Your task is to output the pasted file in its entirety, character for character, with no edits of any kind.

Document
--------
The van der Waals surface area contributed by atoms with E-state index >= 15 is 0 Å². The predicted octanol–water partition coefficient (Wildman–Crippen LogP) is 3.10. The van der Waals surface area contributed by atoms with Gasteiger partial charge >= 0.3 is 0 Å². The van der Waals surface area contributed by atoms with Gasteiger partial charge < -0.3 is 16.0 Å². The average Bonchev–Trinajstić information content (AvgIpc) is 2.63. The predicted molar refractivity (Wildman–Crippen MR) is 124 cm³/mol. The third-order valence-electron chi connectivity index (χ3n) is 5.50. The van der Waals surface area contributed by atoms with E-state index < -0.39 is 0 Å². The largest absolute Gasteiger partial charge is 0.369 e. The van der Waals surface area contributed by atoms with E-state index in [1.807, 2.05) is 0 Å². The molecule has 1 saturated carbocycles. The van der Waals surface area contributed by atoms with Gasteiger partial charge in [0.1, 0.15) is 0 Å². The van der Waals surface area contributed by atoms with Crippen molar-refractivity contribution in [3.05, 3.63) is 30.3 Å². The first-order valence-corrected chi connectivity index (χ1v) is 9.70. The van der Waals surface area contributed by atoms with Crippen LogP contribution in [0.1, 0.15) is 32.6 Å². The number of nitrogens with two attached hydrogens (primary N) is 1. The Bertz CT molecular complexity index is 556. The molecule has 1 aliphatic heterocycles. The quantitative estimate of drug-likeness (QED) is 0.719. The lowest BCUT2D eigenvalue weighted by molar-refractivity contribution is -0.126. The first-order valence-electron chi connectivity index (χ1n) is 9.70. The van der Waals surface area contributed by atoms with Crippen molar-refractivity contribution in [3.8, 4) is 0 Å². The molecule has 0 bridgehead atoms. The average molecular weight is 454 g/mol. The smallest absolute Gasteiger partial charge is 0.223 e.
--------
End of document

The van der Waals surface area contributed by atoms with E-state index >= 15 is 0 Å². The predicted octanol–water partition coefficient (Wildman–Crippen LogP) is 3.10. The van der Waals surface area contributed by atoms with Gasteiger partial charge >= 0.3 is 0 Å². The van der Waals surface area contributed by atoms with Gasteiger partial charge < -0.3 is 16.0 Å². The average Bonchev–Trinajstić information content (AvgIpc) is 2.63. The predicted molar refractivity (Wildman–Crippen MR) is 124 cm³/mol. The third-order valence-electron chi connectivity index (χ3n) is 5.50. The van der Waals surface area contributed by atoms with E-state index < -0.39 is 0 Å². The largest absolute Gasteiger partial charge is 0.369 e. The van der Waals surface area contributed by atoms with E-state index in [1.807, 2.05) is 0 Å². The molecule has 1 saturated carbocycles. The van der Waals surface area contributed by atoms with Gasteiger partial charge in [0.1, 0.15) is 0 Å². The van der Waals surface area contributed by atoms with Crippen molar-refractivity contribution in [3.05, 3.63) is 30.3 Å². The first-order valence-corrected chi connectivity index (χ1v) is 9.70. The van der Waals surface area contributed by atoms with Crippen LogP contribution in [0.1, 0.15) is 32.6 Å². The number of nitrogens with two attached hydrogens (primary N) is 1. The Bertz CT molecular complexity index is 556. The molecule has 1 aliphatic heterocycles. The quantitative estimate of drug-likeness (QED) is 0.719. The lowest BCUT2D eigenvalue weighted by molar-refractivity contribution is -0.126. The first-order valence-electron chi connectivity index (χ1n) is 9.70. The van der Waals surface area contributed by atoms with Crippen molar-refractivity contribution in [3.8, 4) is 0 Å². The molecule has 0 bridgehead atoms. The average molecular weight is 454 g/mol. The smallest absolute Gasteiger partial charge is 0.223 e.